Resisting the Army

December 19, 2012 § Leave a comment

One of the purposes of the Second Amendment is to enable the citizens to resist tyrrany.  This causes anti-gunners to present a ridiculous and troubling argument: that gun rights should be surrendered because resisting gun owners would be crushed by the might of the US Army.
This is troubling because it illustrates the liberal desire to turn the guns of the state against all they find objectionable.  You see this in their attitudes towards tax and regulation, but it’s always masked by the enforcement agents being agencies like the IRS (who actually buys a lot of JHP ammo!), instead of the Army.
It is also a misguided argument on two fronts: it assumes military loyalty, and it ignores the reality of insurgency.
If crushing resistance with tanks and drones were so easy, we would’ve been done with Afghanistan a long time ago.  However, armed resistance mingled among civilians is difficult to root out, and would only be more so as the collateral damage became more important to the average American (as it would on our soil, versus drone strikes on random Afghani camps including war-crime “double-taps”).  Tanks and drones would not be shooting at my house, because I live surrounded by Obama voters.
Perhaps most insulting is the idea that the Army would bring their terrible power to bear on American citizens.  The President may be Commander-in-Chief, but the servicemen swear their oath to the Constitution.  Politics within the service are diverse, and many soldiers are also recreational shooters, hunters, and collectors off duty and big believers in their right to armed self-defense even outside the uniform.  To assume that government employees would robotically follow orders and rules, without regard for their own interests, goals, or principles is the same Liberal fallacy that ignores the possibilities of regulatory capture and corruption.  There would not be a unified force turning its guns on Americans; at best, it would be a fractured and hesitant force because of the morality and character of its individual servicemen.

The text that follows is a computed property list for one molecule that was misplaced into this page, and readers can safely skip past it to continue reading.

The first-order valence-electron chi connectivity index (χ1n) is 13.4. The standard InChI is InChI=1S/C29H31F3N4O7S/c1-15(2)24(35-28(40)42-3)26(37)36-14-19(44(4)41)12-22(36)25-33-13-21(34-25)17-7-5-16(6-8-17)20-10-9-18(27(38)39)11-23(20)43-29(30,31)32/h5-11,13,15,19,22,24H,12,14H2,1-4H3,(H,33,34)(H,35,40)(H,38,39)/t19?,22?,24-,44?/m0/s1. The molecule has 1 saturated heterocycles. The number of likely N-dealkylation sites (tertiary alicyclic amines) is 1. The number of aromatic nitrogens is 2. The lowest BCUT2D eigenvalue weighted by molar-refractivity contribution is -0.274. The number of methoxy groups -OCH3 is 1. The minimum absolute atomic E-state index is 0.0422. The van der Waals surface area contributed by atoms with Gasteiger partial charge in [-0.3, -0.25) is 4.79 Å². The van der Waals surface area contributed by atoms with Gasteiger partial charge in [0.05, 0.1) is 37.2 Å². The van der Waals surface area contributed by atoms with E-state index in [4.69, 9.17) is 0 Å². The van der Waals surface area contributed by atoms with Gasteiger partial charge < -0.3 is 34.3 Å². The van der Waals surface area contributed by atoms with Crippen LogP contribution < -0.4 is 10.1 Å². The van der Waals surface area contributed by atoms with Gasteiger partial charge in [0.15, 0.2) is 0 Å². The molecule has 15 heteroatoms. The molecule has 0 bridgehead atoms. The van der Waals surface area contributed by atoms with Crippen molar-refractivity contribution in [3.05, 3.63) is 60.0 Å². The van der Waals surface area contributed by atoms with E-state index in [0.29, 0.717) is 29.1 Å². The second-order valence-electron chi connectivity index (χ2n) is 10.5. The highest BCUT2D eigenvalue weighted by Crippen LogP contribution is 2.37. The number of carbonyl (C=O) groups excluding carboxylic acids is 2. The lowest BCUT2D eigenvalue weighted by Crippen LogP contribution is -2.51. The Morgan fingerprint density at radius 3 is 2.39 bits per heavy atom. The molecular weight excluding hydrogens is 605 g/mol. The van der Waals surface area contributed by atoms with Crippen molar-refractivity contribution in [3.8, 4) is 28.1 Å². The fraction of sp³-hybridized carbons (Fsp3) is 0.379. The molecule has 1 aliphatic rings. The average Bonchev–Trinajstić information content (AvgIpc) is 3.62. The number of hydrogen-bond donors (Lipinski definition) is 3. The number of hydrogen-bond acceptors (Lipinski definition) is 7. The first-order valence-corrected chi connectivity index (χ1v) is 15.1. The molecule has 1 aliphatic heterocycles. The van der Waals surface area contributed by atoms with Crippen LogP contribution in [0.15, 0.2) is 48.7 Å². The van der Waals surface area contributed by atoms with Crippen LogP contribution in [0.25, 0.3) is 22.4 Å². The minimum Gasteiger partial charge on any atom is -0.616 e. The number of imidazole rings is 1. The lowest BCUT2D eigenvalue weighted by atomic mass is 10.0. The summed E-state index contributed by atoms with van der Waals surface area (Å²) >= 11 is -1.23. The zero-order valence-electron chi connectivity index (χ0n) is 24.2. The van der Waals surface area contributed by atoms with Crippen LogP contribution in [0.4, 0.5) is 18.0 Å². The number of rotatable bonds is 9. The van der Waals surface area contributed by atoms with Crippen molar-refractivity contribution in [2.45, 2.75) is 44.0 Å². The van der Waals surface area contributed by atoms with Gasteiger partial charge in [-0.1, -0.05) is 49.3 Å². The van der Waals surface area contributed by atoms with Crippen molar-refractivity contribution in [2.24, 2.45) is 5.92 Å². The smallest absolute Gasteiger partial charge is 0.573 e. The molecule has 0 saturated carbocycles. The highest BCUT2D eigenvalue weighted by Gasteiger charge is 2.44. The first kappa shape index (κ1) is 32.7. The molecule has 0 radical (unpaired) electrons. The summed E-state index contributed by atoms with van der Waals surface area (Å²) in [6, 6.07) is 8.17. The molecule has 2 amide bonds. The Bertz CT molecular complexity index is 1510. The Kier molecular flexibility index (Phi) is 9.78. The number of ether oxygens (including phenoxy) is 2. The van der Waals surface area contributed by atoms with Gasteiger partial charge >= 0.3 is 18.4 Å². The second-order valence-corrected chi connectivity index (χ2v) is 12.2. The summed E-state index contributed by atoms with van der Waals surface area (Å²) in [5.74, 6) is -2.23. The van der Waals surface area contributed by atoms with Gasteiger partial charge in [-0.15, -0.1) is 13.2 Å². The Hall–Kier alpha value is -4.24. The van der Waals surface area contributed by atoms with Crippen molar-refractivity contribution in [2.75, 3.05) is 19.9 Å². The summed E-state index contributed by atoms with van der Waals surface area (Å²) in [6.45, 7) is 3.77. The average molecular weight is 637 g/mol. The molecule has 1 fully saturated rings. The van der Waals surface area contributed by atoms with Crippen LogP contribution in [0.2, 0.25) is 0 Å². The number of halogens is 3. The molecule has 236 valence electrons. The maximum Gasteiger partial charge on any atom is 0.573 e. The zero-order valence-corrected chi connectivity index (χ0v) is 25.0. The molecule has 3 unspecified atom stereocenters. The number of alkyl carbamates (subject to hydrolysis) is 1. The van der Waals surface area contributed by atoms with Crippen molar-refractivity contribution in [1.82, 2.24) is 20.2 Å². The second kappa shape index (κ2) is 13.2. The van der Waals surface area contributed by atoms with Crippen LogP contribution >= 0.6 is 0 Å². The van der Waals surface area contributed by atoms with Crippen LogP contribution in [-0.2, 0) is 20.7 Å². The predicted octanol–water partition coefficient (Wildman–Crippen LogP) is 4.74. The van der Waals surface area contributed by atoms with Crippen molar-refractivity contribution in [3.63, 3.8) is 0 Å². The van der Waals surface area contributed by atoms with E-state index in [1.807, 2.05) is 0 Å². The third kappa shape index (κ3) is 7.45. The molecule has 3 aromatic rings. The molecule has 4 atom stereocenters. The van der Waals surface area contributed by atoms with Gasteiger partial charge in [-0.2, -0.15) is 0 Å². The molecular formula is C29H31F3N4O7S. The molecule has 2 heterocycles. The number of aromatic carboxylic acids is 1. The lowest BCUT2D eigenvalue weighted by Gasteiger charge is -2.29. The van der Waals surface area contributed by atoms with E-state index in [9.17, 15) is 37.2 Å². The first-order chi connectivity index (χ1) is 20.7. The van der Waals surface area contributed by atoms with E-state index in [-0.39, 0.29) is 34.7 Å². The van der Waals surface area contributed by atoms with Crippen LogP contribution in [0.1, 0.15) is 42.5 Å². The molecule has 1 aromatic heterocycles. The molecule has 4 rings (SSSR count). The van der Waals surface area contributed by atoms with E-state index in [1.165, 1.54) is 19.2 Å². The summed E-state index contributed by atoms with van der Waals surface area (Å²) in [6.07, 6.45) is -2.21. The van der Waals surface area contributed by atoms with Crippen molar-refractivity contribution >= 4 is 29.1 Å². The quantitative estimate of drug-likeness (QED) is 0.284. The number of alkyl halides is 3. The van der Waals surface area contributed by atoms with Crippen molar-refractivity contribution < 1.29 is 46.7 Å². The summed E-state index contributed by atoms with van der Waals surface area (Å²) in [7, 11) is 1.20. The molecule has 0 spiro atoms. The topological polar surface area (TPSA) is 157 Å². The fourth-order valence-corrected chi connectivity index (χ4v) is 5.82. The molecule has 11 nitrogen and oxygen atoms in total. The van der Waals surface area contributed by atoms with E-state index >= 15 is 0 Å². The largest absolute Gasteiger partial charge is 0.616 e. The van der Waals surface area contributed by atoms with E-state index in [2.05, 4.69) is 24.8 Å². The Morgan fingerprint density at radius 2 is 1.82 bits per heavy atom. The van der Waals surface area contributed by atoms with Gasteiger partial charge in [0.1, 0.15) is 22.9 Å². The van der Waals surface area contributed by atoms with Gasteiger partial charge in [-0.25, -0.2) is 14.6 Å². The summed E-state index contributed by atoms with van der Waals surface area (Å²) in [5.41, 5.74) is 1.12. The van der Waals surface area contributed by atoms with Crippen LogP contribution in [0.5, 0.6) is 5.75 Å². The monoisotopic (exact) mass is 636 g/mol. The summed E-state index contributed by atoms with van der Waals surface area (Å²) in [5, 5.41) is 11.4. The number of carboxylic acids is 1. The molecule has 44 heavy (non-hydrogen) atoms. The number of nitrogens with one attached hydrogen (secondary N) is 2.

Finally, it’s troubling as a matter of character.  Anti-gun advocates believe that their argument “if you fight, you’d die” necessarily leads to the conclusion “you should never fight, nor be prepared for a fight.”  The unstated premise needed in that argument is that dying is never worth it – that there is no principle, freedom, or group more valuable than one’s own continued existence.  The principle goes unstated because Liberals cannot imagine something greater than themselves; a trait that drives their hubristic approach to legislation and a managerial structure to government and the economy.

Quick note.

December 15, 2012 § Leave a comment

People talking about the NRA or a “gun lobby” as though it’s a small fringe are largely ignorant of the scope of firearms ownership in America.

Obama received 61 million votes in 2012.

America has approximately 80 million gun owners currently, though projections are somewhat fuzzy.

The requirements for gun ownership are stricter than those for voting, though they both have a similar age requirement and require non-felon status.

If you paint the gun lobby or the NRA in particular as some sort of illegitimate fringe, then you are also denying that Obama has sufficient mandate to change anything.